February 1st, 2019 10:57 AM by Jackie A. Graves, President
FREEHomePurchaseAnalysis FREEVAHomePurchaseAnalysis FREEFHAHomePurchaseAnalysis
House hunting with children can add another layer of complexity
to your search. It is a balancing act; moving can be difficult for both young
children and finicky teenagers. When you are house hunting for your family,
consider how the home will suit your kids now and in the future.
you begin touring homes, here are a few tips for parents to consider:
1. How to involve your kids
If you plan on bringing your kids with you to look at houses,
give them a job, however simple, as it will give them a sense of ownership.
Allowing your children to feel involved in the process in a great way to get
them excited about moving.
2. Take a walk around the block
Show your children the new community. Ensure your house hunt
involves discussions about local parks, schools, and extracurricular activity
centers. Exploring will give you a chance to assess the walkability of the
community. Sidewalks and cul-de-sacs add an extra layer of safety by providing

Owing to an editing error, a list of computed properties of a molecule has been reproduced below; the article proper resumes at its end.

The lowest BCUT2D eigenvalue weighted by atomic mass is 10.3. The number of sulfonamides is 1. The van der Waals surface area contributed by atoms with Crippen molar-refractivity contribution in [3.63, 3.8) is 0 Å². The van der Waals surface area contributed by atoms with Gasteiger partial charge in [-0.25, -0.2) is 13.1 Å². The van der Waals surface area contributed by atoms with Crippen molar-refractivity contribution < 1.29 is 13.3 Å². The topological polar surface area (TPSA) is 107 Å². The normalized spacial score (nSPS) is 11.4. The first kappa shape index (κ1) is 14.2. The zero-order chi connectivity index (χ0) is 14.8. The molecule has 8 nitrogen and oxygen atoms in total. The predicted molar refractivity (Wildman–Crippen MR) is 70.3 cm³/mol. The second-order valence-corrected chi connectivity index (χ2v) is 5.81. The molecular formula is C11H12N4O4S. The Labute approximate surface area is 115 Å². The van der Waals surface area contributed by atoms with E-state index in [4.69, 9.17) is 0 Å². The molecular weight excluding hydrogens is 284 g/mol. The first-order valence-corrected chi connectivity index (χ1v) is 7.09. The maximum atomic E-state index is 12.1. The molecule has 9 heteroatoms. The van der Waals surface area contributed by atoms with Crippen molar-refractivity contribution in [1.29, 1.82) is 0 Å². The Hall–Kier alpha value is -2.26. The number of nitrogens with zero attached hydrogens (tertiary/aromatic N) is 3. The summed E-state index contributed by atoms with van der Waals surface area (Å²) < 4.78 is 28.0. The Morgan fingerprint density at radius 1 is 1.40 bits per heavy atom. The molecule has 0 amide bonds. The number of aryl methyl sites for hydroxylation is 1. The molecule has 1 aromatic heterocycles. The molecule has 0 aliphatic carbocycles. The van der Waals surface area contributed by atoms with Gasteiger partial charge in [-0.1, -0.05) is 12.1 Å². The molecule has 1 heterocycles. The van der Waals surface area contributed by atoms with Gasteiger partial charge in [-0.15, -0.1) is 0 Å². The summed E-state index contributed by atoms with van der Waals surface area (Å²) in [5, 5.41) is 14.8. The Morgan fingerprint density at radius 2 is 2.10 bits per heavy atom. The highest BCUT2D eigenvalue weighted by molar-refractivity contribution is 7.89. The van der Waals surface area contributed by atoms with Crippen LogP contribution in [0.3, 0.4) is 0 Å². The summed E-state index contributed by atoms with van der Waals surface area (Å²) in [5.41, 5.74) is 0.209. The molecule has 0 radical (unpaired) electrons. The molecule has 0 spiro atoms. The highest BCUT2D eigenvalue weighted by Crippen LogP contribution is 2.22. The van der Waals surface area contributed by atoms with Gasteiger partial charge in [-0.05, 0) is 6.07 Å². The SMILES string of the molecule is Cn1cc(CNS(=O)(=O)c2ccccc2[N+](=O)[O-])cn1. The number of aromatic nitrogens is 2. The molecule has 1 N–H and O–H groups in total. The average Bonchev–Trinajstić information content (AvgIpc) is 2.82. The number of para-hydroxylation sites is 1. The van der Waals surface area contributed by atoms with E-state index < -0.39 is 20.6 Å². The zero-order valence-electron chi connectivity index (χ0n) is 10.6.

a buffer between kids at play and cars. Note parking both in your neighborhood
and local town centers. Accessible parking is a lifesaver while navigating
errands, multiple kids and car seats.
3. Check out the outdoor spaces
It's a studied fact that playing outside is
good for kids. If you do not want to supervise every time your children play
outside, check how much of the yard you can see from inside your home. Having a
safe outdoor space for your kids to play in can give you peace of mind. Purchasing
a home also gives you freedom to transform that space. Do your kids want a
swing set, a treehouse, or a soccer net? If there is not much space, consider
how far local playgrounds and fields are.
4. Consider the floorplan
An open floor plan allows for more supervision but also makes it
more difficult to childproof your home. Also, note the placement of bedrooms.
Having a toddler down the hall is ideal for late-night wake up calls, but, on
the other hand, having a flight of stairs between you and your teens may offer
a welcome privacy barrier. Finally, consider if your children will be able to
share a bathroom or if they need their own.
more information on buying a home? My Home by Freddie Mac® has a variety of
educational resources about renting, buying and owning a home.
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